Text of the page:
On Jan. 9, Greek lawmakers voted to limit the power of Islamic courts operating in the country’s Western Thrace region, on its border with Turkey. The new law upends a system of maintaining separate legal rules for the region’s 100,000-strong Muslim minority that stretches back nearly a century. In an email interview, Effie Fokas, a senior research fellow at the Hellenic Foundation for European and Foreign Policy and a research associate at the London School of Economics’ Hellenic Observatory, discusses what motivated the government to pass the new law, as well as the broader experiences of religious minorities living in Greece.
WPR: What drove the Greek parliament’s decision to limit the powers of Islamic courts operating in the Western Thrace region?
Effie Fokas: The timing of the bill’s announcement made rather conspicuous the connection to a pending case against Greece before the European Court of Human Rights. On Dec. 6, the court heard the case of Chatitze Molla Sali, a Muslim woman in Western Thrace whose husband’s will bequeathed her his estate. The will, however, was contested by the deceased’s sisters on the grounds that for members of the Muslim community in Western Thrace, Islamic law, according to which two-thirds of the estate would go to the sisters, prevails over Greek civil law in matters of inheritance. Greece’s highest court ruled in the sisters’ favor that Islamic courts had jurisdiction over their inheritance.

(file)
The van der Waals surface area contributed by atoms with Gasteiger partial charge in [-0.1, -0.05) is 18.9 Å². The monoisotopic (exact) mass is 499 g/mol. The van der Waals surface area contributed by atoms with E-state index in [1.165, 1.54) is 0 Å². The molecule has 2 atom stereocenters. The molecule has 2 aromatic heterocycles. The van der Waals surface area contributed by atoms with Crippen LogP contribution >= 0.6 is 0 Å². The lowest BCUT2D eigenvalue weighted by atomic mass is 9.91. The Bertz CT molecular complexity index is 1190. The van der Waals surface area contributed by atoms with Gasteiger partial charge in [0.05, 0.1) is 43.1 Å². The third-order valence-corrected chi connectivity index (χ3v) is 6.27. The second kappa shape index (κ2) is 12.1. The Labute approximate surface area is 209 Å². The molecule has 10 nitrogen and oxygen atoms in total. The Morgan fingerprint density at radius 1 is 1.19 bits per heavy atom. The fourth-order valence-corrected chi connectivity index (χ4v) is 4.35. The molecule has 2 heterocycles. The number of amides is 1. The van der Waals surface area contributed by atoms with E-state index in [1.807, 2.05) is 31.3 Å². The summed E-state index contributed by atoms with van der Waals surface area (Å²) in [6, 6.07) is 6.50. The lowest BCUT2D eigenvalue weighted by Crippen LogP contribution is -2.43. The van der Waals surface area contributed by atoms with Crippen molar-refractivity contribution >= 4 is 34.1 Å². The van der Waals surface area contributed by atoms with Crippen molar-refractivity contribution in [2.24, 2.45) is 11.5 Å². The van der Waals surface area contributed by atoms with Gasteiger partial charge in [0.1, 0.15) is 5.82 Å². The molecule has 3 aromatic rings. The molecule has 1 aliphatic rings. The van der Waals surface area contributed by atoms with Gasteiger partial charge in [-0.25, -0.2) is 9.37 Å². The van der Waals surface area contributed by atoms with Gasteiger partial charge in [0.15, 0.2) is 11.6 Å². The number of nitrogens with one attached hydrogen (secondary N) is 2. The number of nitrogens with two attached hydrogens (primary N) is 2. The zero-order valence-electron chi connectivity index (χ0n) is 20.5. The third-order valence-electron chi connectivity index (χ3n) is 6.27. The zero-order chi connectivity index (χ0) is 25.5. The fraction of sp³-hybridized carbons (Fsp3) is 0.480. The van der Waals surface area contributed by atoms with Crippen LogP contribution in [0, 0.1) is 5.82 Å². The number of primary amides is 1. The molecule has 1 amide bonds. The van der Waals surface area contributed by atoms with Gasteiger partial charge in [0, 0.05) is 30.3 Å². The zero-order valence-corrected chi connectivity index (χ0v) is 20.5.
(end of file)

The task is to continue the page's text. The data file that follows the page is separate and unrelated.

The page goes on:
Western Thrace exists as an anomaly in Europe given the prevalence of Shariah courts over secular courts on matters related to family law, which is a result of a population exchange between Greece and Turkey after World War I and the terms set out in the 1923 Treaty of Lausanne. The Greek government has already lost several cases in the European Court of Human Rights related to the authority of Shariah in the region and is keen to avoid further embarrassment over an issue that draws significant negative attention from its European partners.
Read the full interview here.